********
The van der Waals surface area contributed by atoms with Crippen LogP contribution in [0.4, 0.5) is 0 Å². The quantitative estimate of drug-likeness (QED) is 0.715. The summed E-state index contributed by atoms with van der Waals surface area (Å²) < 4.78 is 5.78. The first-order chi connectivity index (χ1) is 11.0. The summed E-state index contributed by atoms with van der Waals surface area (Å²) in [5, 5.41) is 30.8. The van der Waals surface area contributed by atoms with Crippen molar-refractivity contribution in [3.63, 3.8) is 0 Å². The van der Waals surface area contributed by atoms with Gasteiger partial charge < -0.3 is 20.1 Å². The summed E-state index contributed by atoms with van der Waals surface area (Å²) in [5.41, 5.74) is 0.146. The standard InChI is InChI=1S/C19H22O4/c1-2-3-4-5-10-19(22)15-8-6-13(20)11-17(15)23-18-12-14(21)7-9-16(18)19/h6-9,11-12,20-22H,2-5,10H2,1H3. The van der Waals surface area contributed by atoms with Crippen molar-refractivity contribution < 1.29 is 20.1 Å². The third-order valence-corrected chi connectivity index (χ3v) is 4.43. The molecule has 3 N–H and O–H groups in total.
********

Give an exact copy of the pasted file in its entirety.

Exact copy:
The van der Waals surface area contributed by atoms with Crippen LogP contribution in [0.4, 0.5) is 0 Å². The quantitative estimate of drug-likeness (QED) is 0.715. The summed E-state index contributed by atoms with van der Waals surface area (Å²) < 4.78 is 5.78. The first-order chi connectivity index (χ1) is 11.0. The summed E-state index contributed by atoms with van der Waals surface area (Å²) in [5, 5.41) is 30.8. The van der Waals surface area contributed by atoms with Crippen molar-refractivity contribution in [3.63, 3.8) is 0 Å². The van der Waals surface area contributed by atoms with Gasteiger partial charge < -0.3 is 20.1 Å². The summed E-state index contributed by atoms with van der Waals surface area (Å²) in [5.41, 5.74) is 0.146. The standard InChI is InChI=1S/C19H22O4/c1-2-3-4-5-10-19(22)15-8-6-13(20)11-17(15)23-18-12-14(21)7-9-16(18)19/h6-9,11-12,20-22H,2-5,10H2,1H3. The van der Waals surface area contributed by atoms with Crippen molar-refractivity contribution < 1.29 is 20.1 Å². The third-order valence-corrected chi connectivity index (χ3v) is 4.43. The molecule has 3 N–H and O–H groups in total.